"Look at the sunset from the sun's point of view."
- Steven Wright
March 7. I don't wanna do my video game chores. It's about Red Dead Redemption 2, a new game that's highly rated for its scale and graphics, but a lot of people think it's boring.
I'll probably never play RDR2, but after I thought I was getting bored with all entertainment, Fallout 3 went on sale for $10 at GOG.com, so I started playing, and I love it! Like RDR2, it's a gritty open-world game with lots of quests and weapons. Here's a long video, Fallout 3 Is Better Than You Think.
When you look at discussions about which game in a series is better, like Fallout 3 vs 4 vs New Vegas, or Elder Scrolls Morrowind vs Oblivion vs Skyrim, everyone knows the newer games will have higher resolution graphics, but ultimately nobody cares, because whatever level of graphics the games have, players will get used to it. Instead people talk about things that are harder to quantify, like the feel of the game.
Strangely related: Why So Many Smart People Aren't Happy. The interviewee argues that people are seeking mastery, but they don't know how to measure it, so they fall into measuring it through quantifiable comparisons to other people, like salary, or awards. But those are also the kinds of things where whatever level you're at, you get used to it and aren't any happier than someone at another level. So instead, we should measure success by how much we enjoy what we're doing, and try not to look at the outcome.
You know, that's easy to say if you're already a relatively successful person, who fits well with the dominant culture, and can pick from a broad menu of jobs. I've known basically what kind of life would make me happy since I was 16 and wanted to run off and be a hermit in the mountains of Idaho. The real reason society is going to collapse, is when enough of us sense that we'll be happier living in a much simpler society, even if it's less comfortable.
March 4. Major Games Publishers Are Feeling The Impact Of Peaking Attention. "Consumers simply do not have any more free time to allocate to new attention seeking digital entertainment propositions, which means they have to start prioritising between them." The article is focused on the video game industry, but I see this as much bigger. Human attention is the world's most valuable resource, but it's not like oil, where the fields are drying up forever. It's more like farmland, and there's no more room to make new fields. Also, existing fields are getting depleted, as people burn out from all the low-quality demands on their attention. (Related: Let's Destroy Robocalls)
So what's a high-quality demand on your attention? That's for each of us to decide, and it changes with experience. If I had seen today's video games in 1980, I would have thought they could entertain me forever, and now it's hard for me to find anything I even want to play. A week ago I finally quit Ask Reddit, because what I can learn from that crowd, and what they can learn from me, are both approaching zero. About the same time, I wrote this in an email: "I've been meditating a lot more lately, for a strange reason, that I'm getting bored with almost anything else I could do. It's like the mind is a prison, and when you lose interest in all the stuff at the center of the prison, you start looking at the walls."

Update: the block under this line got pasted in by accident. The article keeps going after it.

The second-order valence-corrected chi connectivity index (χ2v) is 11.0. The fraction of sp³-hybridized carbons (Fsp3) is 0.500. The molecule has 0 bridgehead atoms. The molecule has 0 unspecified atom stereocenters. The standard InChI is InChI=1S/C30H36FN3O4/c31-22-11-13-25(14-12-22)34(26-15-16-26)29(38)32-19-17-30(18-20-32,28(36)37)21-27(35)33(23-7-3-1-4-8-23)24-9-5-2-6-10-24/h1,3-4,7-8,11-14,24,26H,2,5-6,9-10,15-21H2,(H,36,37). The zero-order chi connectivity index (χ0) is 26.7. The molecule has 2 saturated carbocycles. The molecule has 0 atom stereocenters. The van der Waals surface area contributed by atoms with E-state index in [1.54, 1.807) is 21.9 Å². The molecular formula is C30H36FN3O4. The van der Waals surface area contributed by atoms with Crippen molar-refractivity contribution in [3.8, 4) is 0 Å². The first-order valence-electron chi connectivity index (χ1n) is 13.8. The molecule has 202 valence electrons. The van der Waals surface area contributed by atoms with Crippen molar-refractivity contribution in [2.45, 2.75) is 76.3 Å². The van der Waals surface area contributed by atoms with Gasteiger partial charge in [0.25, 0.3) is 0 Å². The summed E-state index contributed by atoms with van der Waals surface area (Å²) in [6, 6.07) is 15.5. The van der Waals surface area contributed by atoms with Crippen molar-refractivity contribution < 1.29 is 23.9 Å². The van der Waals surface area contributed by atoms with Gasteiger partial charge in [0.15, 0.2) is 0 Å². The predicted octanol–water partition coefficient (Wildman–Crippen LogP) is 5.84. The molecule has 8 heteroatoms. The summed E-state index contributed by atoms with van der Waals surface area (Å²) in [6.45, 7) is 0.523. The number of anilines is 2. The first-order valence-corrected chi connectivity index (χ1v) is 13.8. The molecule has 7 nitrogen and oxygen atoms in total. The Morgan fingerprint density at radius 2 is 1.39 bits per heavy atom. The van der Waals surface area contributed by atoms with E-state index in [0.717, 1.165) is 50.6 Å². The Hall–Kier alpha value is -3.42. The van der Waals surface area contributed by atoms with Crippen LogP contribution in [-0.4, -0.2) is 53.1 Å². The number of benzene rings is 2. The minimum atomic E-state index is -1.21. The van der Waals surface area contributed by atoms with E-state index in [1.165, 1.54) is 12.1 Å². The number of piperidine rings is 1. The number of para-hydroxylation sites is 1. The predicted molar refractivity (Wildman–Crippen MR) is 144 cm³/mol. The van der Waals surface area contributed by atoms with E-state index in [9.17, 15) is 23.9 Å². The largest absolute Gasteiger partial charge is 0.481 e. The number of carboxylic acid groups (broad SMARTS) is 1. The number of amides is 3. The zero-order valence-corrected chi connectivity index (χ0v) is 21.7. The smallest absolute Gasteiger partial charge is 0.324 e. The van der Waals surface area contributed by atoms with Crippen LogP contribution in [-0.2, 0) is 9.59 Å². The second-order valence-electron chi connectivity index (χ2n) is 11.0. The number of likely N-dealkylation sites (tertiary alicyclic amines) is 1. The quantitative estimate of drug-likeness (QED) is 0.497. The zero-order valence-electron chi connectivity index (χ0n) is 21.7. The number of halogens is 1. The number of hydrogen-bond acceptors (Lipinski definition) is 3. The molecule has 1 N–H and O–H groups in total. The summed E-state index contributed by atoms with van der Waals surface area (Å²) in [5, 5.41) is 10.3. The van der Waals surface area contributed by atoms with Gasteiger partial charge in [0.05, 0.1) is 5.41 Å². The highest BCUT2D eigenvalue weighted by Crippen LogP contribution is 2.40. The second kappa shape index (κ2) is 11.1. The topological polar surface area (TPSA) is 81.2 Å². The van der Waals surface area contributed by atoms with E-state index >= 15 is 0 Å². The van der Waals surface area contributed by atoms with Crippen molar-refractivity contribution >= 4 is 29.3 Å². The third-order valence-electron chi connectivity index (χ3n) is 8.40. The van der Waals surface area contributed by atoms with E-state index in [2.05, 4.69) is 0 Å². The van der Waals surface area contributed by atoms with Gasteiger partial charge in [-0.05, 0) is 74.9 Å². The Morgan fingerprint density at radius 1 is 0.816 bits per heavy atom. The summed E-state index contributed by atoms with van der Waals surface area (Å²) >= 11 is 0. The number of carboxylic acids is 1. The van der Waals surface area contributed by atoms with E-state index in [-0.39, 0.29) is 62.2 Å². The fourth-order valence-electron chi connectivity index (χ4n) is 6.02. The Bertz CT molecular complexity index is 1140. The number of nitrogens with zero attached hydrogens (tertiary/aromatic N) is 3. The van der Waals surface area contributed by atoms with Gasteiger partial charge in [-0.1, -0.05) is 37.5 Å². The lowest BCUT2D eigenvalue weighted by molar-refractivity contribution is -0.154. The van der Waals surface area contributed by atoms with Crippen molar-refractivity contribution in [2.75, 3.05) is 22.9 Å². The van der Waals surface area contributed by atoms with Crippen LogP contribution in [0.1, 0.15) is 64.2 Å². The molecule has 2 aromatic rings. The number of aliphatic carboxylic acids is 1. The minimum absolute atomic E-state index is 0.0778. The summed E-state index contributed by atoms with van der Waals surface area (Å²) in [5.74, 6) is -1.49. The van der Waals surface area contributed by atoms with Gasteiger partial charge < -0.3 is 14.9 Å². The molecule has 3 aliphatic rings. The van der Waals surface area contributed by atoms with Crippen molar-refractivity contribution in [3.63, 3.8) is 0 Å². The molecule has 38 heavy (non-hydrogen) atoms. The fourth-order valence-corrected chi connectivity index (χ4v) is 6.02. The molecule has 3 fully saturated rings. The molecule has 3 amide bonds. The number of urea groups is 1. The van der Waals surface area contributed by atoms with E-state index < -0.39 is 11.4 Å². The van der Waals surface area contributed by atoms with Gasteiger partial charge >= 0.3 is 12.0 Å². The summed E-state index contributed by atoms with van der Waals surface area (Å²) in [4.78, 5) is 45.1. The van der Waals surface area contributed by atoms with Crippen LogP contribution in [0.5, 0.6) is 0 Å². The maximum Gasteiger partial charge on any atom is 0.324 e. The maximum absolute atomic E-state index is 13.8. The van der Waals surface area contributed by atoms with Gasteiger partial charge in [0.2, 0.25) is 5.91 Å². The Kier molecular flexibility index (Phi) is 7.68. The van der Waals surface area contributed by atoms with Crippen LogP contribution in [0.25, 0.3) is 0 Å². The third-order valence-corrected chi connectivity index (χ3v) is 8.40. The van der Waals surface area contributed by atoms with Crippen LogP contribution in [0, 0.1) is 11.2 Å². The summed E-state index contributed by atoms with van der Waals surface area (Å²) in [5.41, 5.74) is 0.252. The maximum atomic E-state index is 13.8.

I see two kinds of walls, one between conscious and subconscious, and one between head and body. I think that's why the basic meditation technique is to focus on your breath, because your breath straddles both boundaries. Related, a long article from Aeon about conscious breathing.
Also, Seven Practical Facts about the Human Brain, including that 80% of signals go from your body to your brain, and only 20% from brain to body.
And an article about intuitive eating, which basically means getting better at sensing what your body needs to eat, instead of trying to force diets on it from your head.
February 27. I've just been in a minor car crash. I was going down an icy curve in a snowstorm, at the same cautious speed as all the other cars that were making the curve, and I had studded tires, but for some reason my car spun and nosed into the snowbank, and the truck behind couldn't brake in time and crumpled my back end. The car barely still drives, and now I'll have to figure out insurance and repairs, and maybe we'll have to buy another car. I also have a mild concussion, so I'll probably be posting less for a while, and answering fewer emails.
This is my second concussion in three years. In spring of 2016 (also losing control on a left turn) I faceplanted on a motorcycle. Now I'm wondering about the differences between a front-brain and back-brain concussion. There's been very little research on this. Two of the functions of the frontal cortex, which I seem to have been worse at since 2016, are coordination and motivation. The back of the brain does mostly visual processing.
February 25. Three links about work, money, and the future. An Office Designed for Workers With Autism. I've got a crazy idea, and surely I'm not the first person to say this, but I haven't read it anywhere. Julian Jaynes thought that 3000 years ago, by modern standards, everyone was schizophrenic. Maybe in a few hundred years, almost everyone will be autistic. Of course, by then, "autistic" or "on the spectrum" won't be one category. It will be seen as a bunch of different ways of being normal, and today's "neurotypicals" will be seen as throwbacks.